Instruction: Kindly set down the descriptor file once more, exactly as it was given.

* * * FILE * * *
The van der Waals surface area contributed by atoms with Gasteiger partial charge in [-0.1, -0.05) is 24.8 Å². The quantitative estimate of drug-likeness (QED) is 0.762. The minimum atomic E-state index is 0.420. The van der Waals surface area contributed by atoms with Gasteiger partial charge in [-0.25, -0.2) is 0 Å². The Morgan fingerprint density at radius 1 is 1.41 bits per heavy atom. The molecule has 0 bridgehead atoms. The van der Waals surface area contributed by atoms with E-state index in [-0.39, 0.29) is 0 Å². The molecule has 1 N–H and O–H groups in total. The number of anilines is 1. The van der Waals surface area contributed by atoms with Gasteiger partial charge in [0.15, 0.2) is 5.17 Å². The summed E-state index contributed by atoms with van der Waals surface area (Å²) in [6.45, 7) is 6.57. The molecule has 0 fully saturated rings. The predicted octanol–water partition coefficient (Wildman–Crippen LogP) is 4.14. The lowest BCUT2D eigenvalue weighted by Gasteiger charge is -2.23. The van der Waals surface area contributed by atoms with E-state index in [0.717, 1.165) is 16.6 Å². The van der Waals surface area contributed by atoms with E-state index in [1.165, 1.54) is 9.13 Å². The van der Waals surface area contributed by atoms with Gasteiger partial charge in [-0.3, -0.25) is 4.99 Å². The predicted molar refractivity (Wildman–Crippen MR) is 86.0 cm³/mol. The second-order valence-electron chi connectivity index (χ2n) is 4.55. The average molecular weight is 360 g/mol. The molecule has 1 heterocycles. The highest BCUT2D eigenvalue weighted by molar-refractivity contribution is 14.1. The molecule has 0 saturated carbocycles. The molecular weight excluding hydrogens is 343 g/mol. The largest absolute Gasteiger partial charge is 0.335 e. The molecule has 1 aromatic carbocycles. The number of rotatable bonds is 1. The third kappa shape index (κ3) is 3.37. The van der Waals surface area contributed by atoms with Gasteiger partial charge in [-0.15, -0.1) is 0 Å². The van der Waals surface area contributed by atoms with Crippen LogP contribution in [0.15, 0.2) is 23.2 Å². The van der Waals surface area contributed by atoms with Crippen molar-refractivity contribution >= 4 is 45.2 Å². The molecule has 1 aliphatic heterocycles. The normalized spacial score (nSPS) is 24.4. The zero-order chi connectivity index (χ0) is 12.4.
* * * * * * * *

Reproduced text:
The van der Waals surface area contributed by atoms with Gasteiger partial charge in [-0.1, -0.05) is 24.8 Å². The quantitative estimate of drug-likeness (QED) is 0.762. The minimum atomic E-state index is 0.420. The van der Waals surface area contributed by atoms with Gasteiger partial charge in [-0.25, -0.2) is 0 Å². The Morgan fingerprint density at radius 1 is 1.41 bits per heavy atom. The molecule has 0 bridgehead atoms. The van der Waals surface area contributed by atoms with E-state index in [-0.39, 0.29) is 0 Å². The molecule has 1 N–H and O–H groups in total. The number of anilines is 1. The van der Waals surface area contributed by atoms with Gasteiger partial charge in [0.15, 0.2) is 5.17 Å². The summed E-state index contributed by atoms with van der Waals surface area (Å²) in [6.45, 7) is 6.57. The molecule has 0 fully saturated rings. The predicted octanol–water partition coefficient (Wildman–Crippen LogP) is 4.14. The lowest BCUT2D eigenvalue weighted by Gasteiger charge is -2.23. The van der Waals surface area contributed by atoms with E-state index in [0.717, 1.165) is 16.6 Å². The van der Waals surface area contributed by atoms with E-state index in [1.165, 1.54) is 9.13 Å². The van der Waals surface area contributed by atoms with Gasteiger partial charge in [-0.3, -0.25) is 4.99 Å². The predicted molar refractivity (Wildman–Crippen MR) is 86.0 cm³/mol. The second-order valence-electron chi connectivity index (χ2n) is 4.55. The average molecular weight is 360 g/mol. The molecule has 1 heterocycles. The highest BCUT2D eigenvalue weighted by molar-refractivity contribution is 14.1. The molecule has 0 saturated carbocycles. The molecular weight excluding hydrogens is 343 g/mol. The largest absolute Gasteiger partial charge is 0.335 e. The molecule has 1 aromatic carbocycles. The number of rotatable bonds is 1. The third kappa shape index (κ3) is 3.37. The van der Waals surface area contributed by atoms with Gasteiger partial charge in [-0.15, -0.1) is 0 Å². The van der Waals surface area contributed by atoms with Crippen LogP contribution in [0.15, 0.2) is 23.2 Å². The van der Waals surface area contributed by atoms with Crippen molar-refractivity contribution >= 4 is 45.2 Å². The molecule has 1 aliphatic heterocycles. The normalized spacial score (nSPS) is 24.4. The zero-order chi connectivity index (χ0) is 12.4.